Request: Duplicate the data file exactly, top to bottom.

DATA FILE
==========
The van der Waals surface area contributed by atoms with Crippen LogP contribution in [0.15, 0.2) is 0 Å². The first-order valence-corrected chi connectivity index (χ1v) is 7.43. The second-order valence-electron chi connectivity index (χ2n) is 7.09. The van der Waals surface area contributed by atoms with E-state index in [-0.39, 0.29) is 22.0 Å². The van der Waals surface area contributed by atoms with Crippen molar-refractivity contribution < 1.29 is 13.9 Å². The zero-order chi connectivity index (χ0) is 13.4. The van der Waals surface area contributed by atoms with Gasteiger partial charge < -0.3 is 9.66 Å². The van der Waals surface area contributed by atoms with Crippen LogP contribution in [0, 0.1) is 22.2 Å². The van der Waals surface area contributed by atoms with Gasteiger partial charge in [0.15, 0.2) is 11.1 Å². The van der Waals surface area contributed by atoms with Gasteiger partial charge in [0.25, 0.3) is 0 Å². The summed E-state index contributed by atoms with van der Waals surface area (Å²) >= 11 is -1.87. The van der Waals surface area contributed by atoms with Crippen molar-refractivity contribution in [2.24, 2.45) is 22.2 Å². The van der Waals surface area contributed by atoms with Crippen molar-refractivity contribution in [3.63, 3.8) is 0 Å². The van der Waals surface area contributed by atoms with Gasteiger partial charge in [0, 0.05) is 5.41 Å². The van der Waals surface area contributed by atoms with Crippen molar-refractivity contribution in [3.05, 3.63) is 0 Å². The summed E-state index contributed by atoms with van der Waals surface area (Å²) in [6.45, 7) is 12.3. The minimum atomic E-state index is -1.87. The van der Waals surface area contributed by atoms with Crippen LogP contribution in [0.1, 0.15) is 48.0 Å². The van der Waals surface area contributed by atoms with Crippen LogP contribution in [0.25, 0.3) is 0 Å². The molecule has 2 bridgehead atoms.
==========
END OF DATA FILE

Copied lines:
The van der Waals surface area contributed by atoms with Crippen LogP contribution in [0.15, 0.2) is 0 Å². The first-order valence-corrected chi connectivity index (χ1v) is 7.43. The second-order valence-electron chi connectivity index (χ2n) is 7.09. The van der Waals surface area contributed by atoms with E-state index in [-0.39, 0.29) is 22.0 Å². The van der Waals surface area contributed by atoms with Crippen molar-refractivity contribution < 1.29 is 13.9 Å². The zero-order chi connectivity index (χ0) is 13.4. The van der Waals surface area contributed by atoms with Gasteiger partial charge < -0.3 is 9.66 Å². The van der Waals surface area contributed by atoms with Crippen LogP contribution in [0, 0.1) is 22.2 Å². The van der Waals surface area contributed by atoms with Gasteiger partial charge in [0.15, 0.2) is 11.1 Å². The van der Waals surface area contributed by atoms with Gasteiger partial charge in [0.25, 0.3) is 0 Å². The summed E-state index contributed by atoms with van der Waals surface area (Å²) >= 11 is -1.87. The van der Waals surface area contributed by atoms with Crippen molar-refractivity contribution in [2.24, 2.45) is 22.2 Å². The van der Waals surface area contributed by atoms with Crippen molar-refractivity contribution in [3.63, 3.8) is 0 Å². The van der Waals surface area contributed by atoms with Gasteiger partial charge in [0, 0.05) is 5.41 Å². The van der Waals surface area contributed by atoms with Crippen molar-refractivity contribution in [3.05, 3.63) is 0 Å². The summed E-state index contributed by atoms with van der Waals surface area (Å²) in [6.45, 7) is 12.3. The minimum atomic E-state index is -1.87. The van der Waals surface area contributed by atoms with Crippen LogP contribution in [0.1, 0.15) is 48.0 Å². The van der Waals surface area contributed by atoms with Crippen LogP contribution in [0.25, 0.3) is 0 Å². The molecule has 2 bridgehead atoms.